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Left bundle branch block in Duchenne muscular dystrophy: Prevalence, genetic relationship and prognosis

  • Abdallah Fayssoil ,

    Roles Conceptualization, Investigation, Methodology, Supervision, Writing – original draft

    abdallah.fayssoil@aphp.fr

    Affiliations Service de Réanimation médicale et unité de ventilation à domicile, CHU Raymond Poincaré, APHP, Université de Versailles Saint Quentin en Yvelines, Garches, France, Centre d’Investigation clinique et Innovation technologique CIC 14.29, INSERM, Garches, France, Institut de Myologie, CHU Pitié Salpetrière, Paris, France, Sorbonne Universités, UPMC Univ Paris 06, INSERM UMRS974, Centre de Recherche en Myologie, Institut de Myologie, G.H. Pitié Salpêtrière, Paris, France

  • Rabah Ben Yaou,

    Roles Conceptualization, Investigation, Methodology, Writing – original draft

    Affiliations Institut de Myologie, CHU Pitié Salpetrière, Paris, France, Sorbonne Universités, UPMC Univ Paris 06, INSERM UMRS974, Centre de Recherche en Myologie, Institut de Myologie, G.H. Pitié Salpêtrière, Paris, France, Laboratoire de biochimie et génétique moléculaire, hôpital Cochin, AP-HP, université Paris Descartes-Sorbonne Paris Cité, Paris, France

  • Adam Ogna,

    Roles Conceptualization, Investigation, Writing – original draft

    Affiliation Service de Réanimation médicale et unité de ventilation à domicile, CHU Raymond Poincaré, APHP, Université de Versailles Saint Quentin en Yvelines, Garches, France

  • Cendrine Chaffaut,

    Roles Data curation, Formal analysis, Methodology

    Affiliation SBIM, CHU Saint Louis, APHP, Université Paris Diderot, Paris, France

  • France Leturcq,

    Roles Conceptualization, Investigation, Methodology, Writing – original draft

    Affiliations Sorbonne Universités, UPMC Univ Paris 06, INSERM UMRS974, Centre de Recherche en Myologie, Institut de Myologie, G.H. Pitié Salpêtrière, Paris, France, Laboratoire de biochimie et génétique moléculaire, hôpital Cochin, AP-HP, université Paris Descartes-Sorbonne Paris Cité, Paris, France

  • Olivier Nardi,

    Roles Formal analysis, Investigation

    Affiliation Service de Réanimation médicale et unité de ventilation à domicile, CHU Raymond Poincaré, APHP, Université de Versailles Saint Quentin en Yvelines, Garches, France

  • Karim Wahbi,

    Roles Visualization, Writing – original draft

    Affiliation Service de Cardiologie, CHU Cochin, AP-HP, université Paris Descartes-Sorbonne Paris Cité, Paris, France

  • Denis Duboc,

    Roles Visualization, Writing – original draft

    Affiliation Service de Cardiologie, CHU Cochin, AP-HP, université Paris Descartes-Sorbonne Paris Cité, Paris, France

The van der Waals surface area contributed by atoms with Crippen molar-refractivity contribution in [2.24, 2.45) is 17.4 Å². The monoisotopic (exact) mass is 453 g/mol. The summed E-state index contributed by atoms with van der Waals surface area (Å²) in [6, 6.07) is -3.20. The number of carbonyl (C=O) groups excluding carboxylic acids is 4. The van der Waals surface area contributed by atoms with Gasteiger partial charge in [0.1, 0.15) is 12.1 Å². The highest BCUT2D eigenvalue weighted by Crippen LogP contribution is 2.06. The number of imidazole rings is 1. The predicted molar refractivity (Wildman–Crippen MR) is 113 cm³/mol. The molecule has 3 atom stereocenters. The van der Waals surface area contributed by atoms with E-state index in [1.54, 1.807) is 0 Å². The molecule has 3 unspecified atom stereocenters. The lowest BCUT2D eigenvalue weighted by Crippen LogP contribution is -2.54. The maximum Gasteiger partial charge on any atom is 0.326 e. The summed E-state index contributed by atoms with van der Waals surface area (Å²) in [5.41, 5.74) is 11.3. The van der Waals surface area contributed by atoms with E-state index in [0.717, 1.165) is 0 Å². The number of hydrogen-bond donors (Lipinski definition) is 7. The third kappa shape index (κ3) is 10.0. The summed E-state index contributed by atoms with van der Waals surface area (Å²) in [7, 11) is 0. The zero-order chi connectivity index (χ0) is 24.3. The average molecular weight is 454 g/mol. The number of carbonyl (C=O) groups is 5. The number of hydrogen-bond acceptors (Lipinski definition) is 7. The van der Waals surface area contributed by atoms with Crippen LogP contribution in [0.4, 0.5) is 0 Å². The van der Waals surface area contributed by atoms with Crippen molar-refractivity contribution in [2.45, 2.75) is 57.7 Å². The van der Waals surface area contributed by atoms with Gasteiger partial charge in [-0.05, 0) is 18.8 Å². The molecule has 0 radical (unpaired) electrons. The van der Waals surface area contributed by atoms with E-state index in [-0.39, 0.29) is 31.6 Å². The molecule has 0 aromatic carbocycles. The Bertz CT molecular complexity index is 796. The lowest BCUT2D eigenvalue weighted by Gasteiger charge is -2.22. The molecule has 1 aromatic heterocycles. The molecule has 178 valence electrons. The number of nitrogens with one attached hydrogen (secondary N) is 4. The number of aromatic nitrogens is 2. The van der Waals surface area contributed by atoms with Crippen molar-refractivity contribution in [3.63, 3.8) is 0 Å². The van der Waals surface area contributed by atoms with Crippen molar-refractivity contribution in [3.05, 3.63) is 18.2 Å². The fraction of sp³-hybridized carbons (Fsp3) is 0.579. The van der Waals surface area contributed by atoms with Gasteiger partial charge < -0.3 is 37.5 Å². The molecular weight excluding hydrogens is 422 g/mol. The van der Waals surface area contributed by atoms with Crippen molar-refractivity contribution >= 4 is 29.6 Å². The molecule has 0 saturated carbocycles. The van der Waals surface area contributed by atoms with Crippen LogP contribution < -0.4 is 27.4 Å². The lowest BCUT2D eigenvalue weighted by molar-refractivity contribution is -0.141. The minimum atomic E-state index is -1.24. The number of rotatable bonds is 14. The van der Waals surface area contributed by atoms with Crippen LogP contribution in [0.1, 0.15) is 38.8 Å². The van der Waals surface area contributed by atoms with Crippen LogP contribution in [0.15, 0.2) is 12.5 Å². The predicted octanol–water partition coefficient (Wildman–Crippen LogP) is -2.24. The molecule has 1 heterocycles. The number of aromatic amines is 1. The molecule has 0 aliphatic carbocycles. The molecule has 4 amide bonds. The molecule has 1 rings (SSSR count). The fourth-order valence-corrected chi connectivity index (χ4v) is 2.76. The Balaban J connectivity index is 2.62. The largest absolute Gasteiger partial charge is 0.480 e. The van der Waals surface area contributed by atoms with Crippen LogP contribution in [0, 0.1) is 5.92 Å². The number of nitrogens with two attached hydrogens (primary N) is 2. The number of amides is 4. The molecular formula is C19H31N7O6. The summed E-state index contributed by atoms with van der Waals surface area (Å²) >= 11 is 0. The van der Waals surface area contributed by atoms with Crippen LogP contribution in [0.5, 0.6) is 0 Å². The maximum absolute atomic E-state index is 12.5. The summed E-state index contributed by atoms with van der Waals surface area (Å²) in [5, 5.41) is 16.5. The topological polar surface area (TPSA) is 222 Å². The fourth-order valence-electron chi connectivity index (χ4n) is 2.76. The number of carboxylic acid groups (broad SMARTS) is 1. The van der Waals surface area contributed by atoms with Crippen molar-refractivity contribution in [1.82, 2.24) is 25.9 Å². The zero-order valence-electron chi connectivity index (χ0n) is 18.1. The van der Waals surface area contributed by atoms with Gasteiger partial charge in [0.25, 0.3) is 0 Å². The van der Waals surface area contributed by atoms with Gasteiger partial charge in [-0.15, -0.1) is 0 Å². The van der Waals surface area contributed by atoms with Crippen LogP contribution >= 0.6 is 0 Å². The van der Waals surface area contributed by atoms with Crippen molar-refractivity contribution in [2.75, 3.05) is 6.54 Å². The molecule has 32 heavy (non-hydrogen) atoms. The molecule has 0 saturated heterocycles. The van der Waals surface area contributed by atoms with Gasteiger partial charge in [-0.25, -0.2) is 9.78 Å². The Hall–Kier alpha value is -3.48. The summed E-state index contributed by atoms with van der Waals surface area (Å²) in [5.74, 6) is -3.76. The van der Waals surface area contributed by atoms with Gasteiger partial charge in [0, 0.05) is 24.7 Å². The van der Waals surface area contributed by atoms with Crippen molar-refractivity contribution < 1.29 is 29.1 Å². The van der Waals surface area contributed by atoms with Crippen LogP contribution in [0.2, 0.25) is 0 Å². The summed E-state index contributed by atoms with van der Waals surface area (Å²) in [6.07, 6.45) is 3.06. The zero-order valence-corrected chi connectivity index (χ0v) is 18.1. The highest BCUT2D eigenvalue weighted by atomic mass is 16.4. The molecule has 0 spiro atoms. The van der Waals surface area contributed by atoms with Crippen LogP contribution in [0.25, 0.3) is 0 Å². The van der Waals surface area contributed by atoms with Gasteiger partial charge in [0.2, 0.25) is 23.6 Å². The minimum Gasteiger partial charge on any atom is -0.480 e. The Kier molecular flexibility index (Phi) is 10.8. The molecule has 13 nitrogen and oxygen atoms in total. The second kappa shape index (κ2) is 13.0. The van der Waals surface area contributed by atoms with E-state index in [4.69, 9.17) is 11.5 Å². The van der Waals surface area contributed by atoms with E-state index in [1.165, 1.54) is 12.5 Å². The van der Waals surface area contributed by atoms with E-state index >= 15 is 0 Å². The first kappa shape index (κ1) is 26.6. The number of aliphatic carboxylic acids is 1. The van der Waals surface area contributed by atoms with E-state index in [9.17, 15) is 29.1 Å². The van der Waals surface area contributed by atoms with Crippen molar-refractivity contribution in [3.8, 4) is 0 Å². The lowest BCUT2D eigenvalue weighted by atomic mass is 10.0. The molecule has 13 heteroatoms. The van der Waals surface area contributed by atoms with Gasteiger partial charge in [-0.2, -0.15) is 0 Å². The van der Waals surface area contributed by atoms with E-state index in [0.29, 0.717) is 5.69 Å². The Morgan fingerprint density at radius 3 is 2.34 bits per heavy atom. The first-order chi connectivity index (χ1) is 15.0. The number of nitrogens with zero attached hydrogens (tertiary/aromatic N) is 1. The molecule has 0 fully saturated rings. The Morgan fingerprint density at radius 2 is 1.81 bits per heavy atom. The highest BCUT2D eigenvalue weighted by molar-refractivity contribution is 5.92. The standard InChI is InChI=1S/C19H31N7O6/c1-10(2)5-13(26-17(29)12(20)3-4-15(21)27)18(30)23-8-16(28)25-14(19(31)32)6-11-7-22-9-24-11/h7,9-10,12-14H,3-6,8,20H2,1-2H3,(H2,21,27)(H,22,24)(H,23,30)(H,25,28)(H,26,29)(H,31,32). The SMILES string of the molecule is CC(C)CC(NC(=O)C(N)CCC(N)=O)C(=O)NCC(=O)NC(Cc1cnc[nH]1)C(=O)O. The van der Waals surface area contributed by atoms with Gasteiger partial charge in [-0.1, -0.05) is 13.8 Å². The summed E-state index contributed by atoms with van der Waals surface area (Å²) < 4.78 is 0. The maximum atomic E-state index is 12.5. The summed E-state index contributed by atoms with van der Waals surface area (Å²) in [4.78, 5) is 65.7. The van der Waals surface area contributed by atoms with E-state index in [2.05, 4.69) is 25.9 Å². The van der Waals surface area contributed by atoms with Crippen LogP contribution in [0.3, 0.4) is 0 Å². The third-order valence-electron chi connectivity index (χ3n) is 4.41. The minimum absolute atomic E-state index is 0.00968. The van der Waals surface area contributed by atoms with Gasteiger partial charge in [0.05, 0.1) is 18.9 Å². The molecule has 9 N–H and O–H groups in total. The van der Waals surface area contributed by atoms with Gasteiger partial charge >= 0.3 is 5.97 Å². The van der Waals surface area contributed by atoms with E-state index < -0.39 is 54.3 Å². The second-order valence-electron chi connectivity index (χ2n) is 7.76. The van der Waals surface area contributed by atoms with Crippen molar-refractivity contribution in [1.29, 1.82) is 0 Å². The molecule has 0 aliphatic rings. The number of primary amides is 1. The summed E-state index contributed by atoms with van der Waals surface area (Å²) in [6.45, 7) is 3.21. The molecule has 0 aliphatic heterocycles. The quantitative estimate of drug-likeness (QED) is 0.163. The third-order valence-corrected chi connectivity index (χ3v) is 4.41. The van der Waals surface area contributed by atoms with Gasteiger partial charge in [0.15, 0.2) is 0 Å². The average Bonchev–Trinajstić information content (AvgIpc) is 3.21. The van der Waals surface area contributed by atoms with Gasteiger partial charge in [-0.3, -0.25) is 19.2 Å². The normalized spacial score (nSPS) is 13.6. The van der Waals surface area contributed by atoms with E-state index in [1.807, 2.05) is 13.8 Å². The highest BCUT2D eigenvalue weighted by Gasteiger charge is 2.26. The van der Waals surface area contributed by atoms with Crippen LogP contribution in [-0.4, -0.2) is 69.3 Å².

• Frederic Lofaso,

    Roles Formal analysis, Investigation, Supervision

    Affiliation Service de Physiologie—Explorations fonctionnelles, CHU Raymond Poincaré, APHP, Université de Versailles saint Quentin en Yvelines, Garches, France

  • Helene Prigent,

    Roles Formal analysis, Investigation, Supervision

    Affiliation Service de Physiologie—Explorations fonctionnelles, CHU Raymond Poincaré, APHP, Université de Versailles saint Quentin en Yvelines, Garches, France

  • Bernard Clair,

    Roles Conceptualization, Investigation

    Affiliation Service de Réanimation médicale et unité de ventilation à domicile, CHU Raymond Poincaré, APHP, Université de Versailles Saint Quentin en Yvelines, Garches, France

  • Pascal Crenn,

    Roles Visualization, Writing – original draft

    Affiliation Service de médecine aigue, CHU Raymond Poincaré, APHP, Université de Versailles Saint Quentin en Yvelines, Garches, France

  • Guillaume Nicolas,

    Roles Visualization, Writing – original draft

    Affiliation Service de Neurologie, CHU Raymond Poincaré, APHP, Université de Versailles Saint Quentin en Yvelines, Garches, France

  • Pascal Laforet,

    Roles Visualization, Writing – original draft

    Affiliation Service de Neurologie, CHU Raymond Poincaré, APHP, Université de Versailles Saint Quentin en Yvelines, Garches, France

  • Anthony Behin,

    Roles Resources, Writing – review & editing

    Affiliation Institut de Myologie, CHU Pitié Salpetrière, Paris, France

  • Sylvie Chevret,

    Roles Data curation, Formal analysis, Investigation, Methodology

    Affiliation SBIM, CHU Saint Louis, APHP, Université Paris Diderot, Paris, France

  • David Orlikowski,

    Roles Formal analysis, Investigation

    Affiliations Service de Réanimation médicale et unité de ventilation à domicile, CHU Raymond Poincaré, APHP, Université de Versailles Saint Quentin en Yvelines, Garches, France, Centre d’Investigation clinique et Innovation technologique CIC 14.29, INSERM, Garches, France

  •  [ ... ],
  • Djillali Annane

    Roles Conceptualization, Investigation, Methodology

    Affiliation Service de Réanimation médicale et unité de ventilation à domicile, CHU Raymond Poincaré, APHP, Université de Versailles Saint Quentin en Yvelines, Garches, France

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Abstract

Background

Duchenne muscular dystrophy (DMD) is an inherited myogenic disorder due to mutations in the dystrophin gene on chromosome Xp21.1. We designed this study to determine the prevalence of left bundle branch block (LBBB), whether there is a relationship between LBBB and genetic pattern, and to assess predictive factors for acute cardiac events and mortality in adult DMD patients.

Methods

We reviewed the charts of DMD followed at the Home Mechanical Ventilation Unit of the Raymond Poincare University Hospital.

Results